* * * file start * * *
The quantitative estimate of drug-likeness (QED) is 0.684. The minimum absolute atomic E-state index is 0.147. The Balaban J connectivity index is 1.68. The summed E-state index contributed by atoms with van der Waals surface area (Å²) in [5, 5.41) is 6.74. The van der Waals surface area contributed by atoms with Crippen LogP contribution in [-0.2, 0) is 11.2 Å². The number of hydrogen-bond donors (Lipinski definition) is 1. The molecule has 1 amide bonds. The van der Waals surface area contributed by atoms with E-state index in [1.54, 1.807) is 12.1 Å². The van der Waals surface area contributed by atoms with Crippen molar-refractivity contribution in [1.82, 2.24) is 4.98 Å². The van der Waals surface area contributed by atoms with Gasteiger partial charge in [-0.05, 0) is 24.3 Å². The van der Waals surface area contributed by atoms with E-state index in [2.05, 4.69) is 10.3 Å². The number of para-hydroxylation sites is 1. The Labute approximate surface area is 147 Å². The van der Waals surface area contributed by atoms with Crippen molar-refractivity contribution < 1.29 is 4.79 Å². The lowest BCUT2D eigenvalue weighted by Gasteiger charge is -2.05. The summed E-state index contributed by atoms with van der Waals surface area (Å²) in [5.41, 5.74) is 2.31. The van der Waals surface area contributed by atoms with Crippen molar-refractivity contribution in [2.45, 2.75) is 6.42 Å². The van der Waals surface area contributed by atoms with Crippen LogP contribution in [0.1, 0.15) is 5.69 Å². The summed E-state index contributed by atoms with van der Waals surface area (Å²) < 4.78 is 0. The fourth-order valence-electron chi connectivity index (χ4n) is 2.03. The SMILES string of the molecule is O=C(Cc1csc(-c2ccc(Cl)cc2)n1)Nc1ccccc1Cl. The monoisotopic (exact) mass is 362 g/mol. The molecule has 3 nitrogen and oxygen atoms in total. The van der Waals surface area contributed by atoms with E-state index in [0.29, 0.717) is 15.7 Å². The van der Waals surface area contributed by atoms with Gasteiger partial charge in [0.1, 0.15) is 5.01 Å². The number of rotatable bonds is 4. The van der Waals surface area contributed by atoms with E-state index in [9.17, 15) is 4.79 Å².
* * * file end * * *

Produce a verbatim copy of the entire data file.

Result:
The quantitative estimate of drug-likeness (QED) is 0.684. The minimum absolute atomic E-state index is 0.147. The Balaban J connectivity index is 1.68. The summed E-state index contributed by atoms with van der Waals surface area (Å²) in [5, 5.41) is 6.74. The van der Waals surface area contributed by atoms with Crippen LogP contribution in [-0.2, 0) is 11.2 Å². The number of hydrogen-bond donors (Lipinski definition) is 1. The molecule has 1 amide bonds. The van der Waals surface area contributed by atoms with E-state index in [1.54, 1.807) is 12.1 Å². The van der Waals surface area contributed by atoms with Crippen molar-refractivity contribution in [1.82, 2.24) is 4.98 Å². The van der Waals surface area contributed by atoms with Gasteiger partial charge in [-0.05, 0) is 24.3 Å². The van der Waals surface area contributed by atoms with E-state index in [2.05, 4.69) is 10.3 Å². The number of para-hydroxylation sites is 1. The Labute approximate surface area is 147 Å². The van der Waals surface area contributed by atoms with Crippen molar-refractivity contribution < 1.29 is 4.79 Å². The lowest BCUT2D eigenvalue weighted by Gasteiger charge is -2.05. The summed E-state index contributed by atoms with van der Waals surface area (Å²) in [5.41, 5.74) is 2.31. The van der Waals surface area contributed by atoms with Crippen molar-refractivity contribution in [2.45, 2.75) is 6.42 Å². The van der Waals surface area contributed by atoms with Crippen LogP contribution in [0.1, 0.15) is 5.69 Å². The summed E-state index contributed by atoms with van der Waals surface area (Å²) < 4.78 is 0. The fourth-order valence-electron chi connectivity index (χ4n) is 2.03. The SMILES string of the molecule is O=C(Cc1csc(-c2ccc(Cl)cc2)n1)Nc1ccccc1Cl. The monoisotopic (exact) mass is 362 g/mol. The molecule has 3 nitrogen and oxygen atoms in total. The van der Waals surface area contributed by atoms with E-state index in [0.29, 0.717) is 15.7 Å². The van der Waals surface area contributed by atoms with Gasteiger partial charge in [0.1, 0.15) is 5.01 Å². The number of rotatable bonds is 4. The van der Waals surface area contributed by atoms with E-state index in [9.17, 15) is 4.79 Å².